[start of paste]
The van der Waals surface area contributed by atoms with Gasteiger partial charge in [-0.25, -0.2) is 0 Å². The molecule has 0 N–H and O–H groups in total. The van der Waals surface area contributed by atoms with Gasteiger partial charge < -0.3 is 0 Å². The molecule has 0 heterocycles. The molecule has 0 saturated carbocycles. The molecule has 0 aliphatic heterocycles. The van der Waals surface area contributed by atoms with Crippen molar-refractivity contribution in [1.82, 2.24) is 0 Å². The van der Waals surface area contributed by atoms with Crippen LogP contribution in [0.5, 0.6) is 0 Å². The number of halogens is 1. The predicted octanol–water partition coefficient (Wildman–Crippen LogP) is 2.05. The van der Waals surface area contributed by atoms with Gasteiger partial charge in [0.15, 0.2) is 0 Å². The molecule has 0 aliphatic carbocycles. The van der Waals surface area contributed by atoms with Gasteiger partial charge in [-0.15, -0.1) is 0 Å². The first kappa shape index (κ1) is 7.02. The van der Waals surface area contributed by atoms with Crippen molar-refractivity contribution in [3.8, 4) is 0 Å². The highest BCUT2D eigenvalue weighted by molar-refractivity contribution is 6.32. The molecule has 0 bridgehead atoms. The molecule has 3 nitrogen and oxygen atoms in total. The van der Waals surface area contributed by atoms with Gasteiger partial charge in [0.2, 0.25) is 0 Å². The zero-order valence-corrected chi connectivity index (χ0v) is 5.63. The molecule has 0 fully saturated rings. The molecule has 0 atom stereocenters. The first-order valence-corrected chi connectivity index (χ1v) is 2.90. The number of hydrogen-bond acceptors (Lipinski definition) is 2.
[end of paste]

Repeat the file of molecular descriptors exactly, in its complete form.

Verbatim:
The van der Waals surface area contributed by atoms with Gasteiger partial charge in [-0.25, -0.2) is 0 Å². The molecule has 0 N–H and O–H groups in total. The van der Waals surface area contributed by atoms with Gasteiger partial charge < -0.3 is 0 Å². The molecule has 0 heterocycles. The molecule has 0 saturated carbocycles. The molecule has 0 aliphatic heterocycles. The van der Waals surface area contributed by atoms with Crippen molar-refractivity contribution in [1.82, 2.24) is 0 Å². The van der Waals surface area contributed by atoms with Crippen LogP contribution in [0.5, 0.6) is 0 Å². The number of halogens is 1. The predicted octanol–water partition coefficient (Wildman–Crippen LogP) is 2.05. The van der Waals surface area contributed by atoms with Gasteiger partial charge in [0.15, 0.2) is 0 Å². The molecule has 0 aliphatic carbocycles. The van der Waals surface area contributed by atoms with Gasteiger partial charge in [-0.15, -0.1) is 0 Å². The first kappa shape index (κ1) is 7.02. The van der Waals surface area contributed by atoms with Crippen molar-refractivity contribution in [3.8, 4) is 0 Å². The highest BCUT2D eigenvalue weighted by molar-refractivity contribution is 6.32. The molecule has 0 bridgehead atoms. The molecule has 3 nitrogen and oxygen atoms in total. The van der Waals surface area contributed by atoms with Gasteiger partial charge in [0.2, 0.25) is 0 Å². The zero-order valence-corrected chi connectivity index (χ0v) is 5.63. The molecule has 0 fully saturated rings. The molecule has 0 atom stereocenters. The first-order valence-corrected chi connectivity index (χ1v) is 2.90. The number of hydrogen-bond acceptors (Lipinski definition) is 2.